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Mainstreaming Gender into Jamaica’s National Biodiversity Strategy and Action Plan 2016-2021

Description: 

Women contribute to biodiversity conservation and management in fundamentally important ways. Their role has been underscored in several decisions of the Conference of Parties (CoP) to the Convention on Biological Diversity (CBD), and the CBD’s 2015-2020 Gender Plan of Action. Previously, gender was absent from Jamaica’s National Biodiversity Strategy and Action Plan (NBSAP) of 2003. However, Jamaica’s latest NBSAP 2016-2021 includes gender considerations into biodiversity conservation actions and cross-sectoral strategies. This best practice highlights the national targets and strategies that have been introduced into Jamaica’s latest NBSAP to mainstream gender into biodiversity conservation and management.


Please note, this best practice has not been reviewed by the Government of Jamaica. This best practice has been repurposed from Jamaica’s latest NBSAP 2016-2021.

Problem, challenge or context: 

Historically in Jamaica, gender mainstreaming across all sectors has been generally weak. The concept of gender mainstreaming is not fully understood in Jamaica, including the roles and needs of men and women with respect to biodiversity resources. For example, a few consultations, while developing Jamaica’s latest NBSAP, suggested that there may be circumstantial barriers, instead of societal barriers, for women in accessing biological resources. Gender issues also have interlinkages with poverty. According to the Planning Institute of Jamaica (2012), most of the female-headed households were identified within the poorest quintile.

The action taken: 

This section highlights the key actions undertaken by Jamaica to mainstream gender into the NBSAP 2016-2021:


  1. Legislation & Policy: Since 2003, in order to mainstream gender considerations into all sectors, Jamaica has developed a National Policy for Gender Equality (2011) (https://jis.gov.jm/national-policy-for-gender-equality-launched-2/) and has ratified the Convention on the Elimination of All Forms of Discrimination against Women (http://www.un.org/womenwatch/daw/cedaw/).

  2. Creating gender-sensitive institutions: The Bureau of Gender Affairs (BGA) leads several gender mainstreaming sessions with various government departments, including the Ministry of Environment. Each institution is expected to identify a Gender Focal Point, who represents the organization on gender-related issues. Upon receiving a completed and approved Gender Equality Action Plan from the Bureau, and meeting the Gender Equality Certification criteria, these institutions become gender certified.

  3. NBSAP 2016-2021. Jamaica’s latest NBSAP underscores the importance of mainstreaming gender considerations into various sectors related to biodiversity through several national targets and a cross-sectoral strategy. Key targets include:


    1. National Target 1, by 2021, seeks to make Jamaicans aware of the value of biodiversity. One of the activities under Target 1, seeks to conduct a baseline Knowledge, Attitude and Practices (KAP) survey including gender, to facilitate gender-sensitive data by 2018.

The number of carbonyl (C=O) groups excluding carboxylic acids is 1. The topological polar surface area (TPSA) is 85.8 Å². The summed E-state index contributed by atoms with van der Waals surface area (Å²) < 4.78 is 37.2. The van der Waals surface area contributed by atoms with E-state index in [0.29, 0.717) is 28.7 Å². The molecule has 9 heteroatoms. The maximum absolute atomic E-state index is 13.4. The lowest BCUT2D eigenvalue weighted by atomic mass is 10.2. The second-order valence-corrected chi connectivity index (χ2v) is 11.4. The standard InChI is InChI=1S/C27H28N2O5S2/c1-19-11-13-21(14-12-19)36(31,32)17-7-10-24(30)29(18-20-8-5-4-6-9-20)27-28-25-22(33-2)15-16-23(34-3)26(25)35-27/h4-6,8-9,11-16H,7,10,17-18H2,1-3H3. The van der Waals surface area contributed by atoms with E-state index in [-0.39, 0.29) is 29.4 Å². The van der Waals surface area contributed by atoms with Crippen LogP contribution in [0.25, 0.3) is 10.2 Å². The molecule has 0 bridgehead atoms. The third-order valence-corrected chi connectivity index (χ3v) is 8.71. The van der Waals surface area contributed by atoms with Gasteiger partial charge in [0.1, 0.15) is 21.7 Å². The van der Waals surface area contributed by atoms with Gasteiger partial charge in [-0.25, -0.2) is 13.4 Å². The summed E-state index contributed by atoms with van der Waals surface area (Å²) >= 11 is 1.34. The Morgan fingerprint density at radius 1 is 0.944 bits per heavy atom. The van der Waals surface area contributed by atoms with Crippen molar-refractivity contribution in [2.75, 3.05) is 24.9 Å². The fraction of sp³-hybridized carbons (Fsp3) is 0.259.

2. National Target 14, by 2020, seeks to restore and safeguard ecosystems that provide essential services, taking into account the needs of women, local communities, and the vulnerable.

    3. Cross-sectoral Strategies for mainstreaming gender. The NBSAP sets a cross-sectoral strategy on gender mainstreaming which aims to: a) ensure the inclusion of gender considerations into key sectors related to biodiversity conservation, and the management of protected areas; and b) promote the inclusion of women in all stakeholder consultations, in all environmental and natural resource matters. Corresponding activities to reach these goals include: i) Conducting gender analyses, and developing strategies in the forestry, environmental, fisheries, mining & quarrying sector, and protected areas. The idea is to garner baseline information to fully understand gender issues within these sectors; ii) Promoting the understanding of ecosystems and in particular plant and animal resources important to women and households within specific protected areas.

Key lessons learned: 
  • Gender mainstreaming at the institutional level is the best entry point for gender equity. If an institution mainstreams gender, then all policies, programs and products emanating from that institution will be gender-aware.

  • Gender analyses provide an opportunity to gather data and to properly mainstream gender considerations into various sectors that are relevant to biodiversity conservation.

  • NBSAPs are ready pathways towards the achievement of national priorities. It is important that women are explicitly included in NBSAPs, and have specific initiatives to address their needs and priorities.

Impacts and outcomes: 
  • Gender considerations have been incorporated into Jamaica’s latest NBSAP 2016-2020.

  • The preliminary results from mainstreaming gender into biodiversity conservation activities and cross-sectoral strategies within Jamaica’s latest NBSAP, may possibly come across in Jamaica’s Sixth National Report to CBD.

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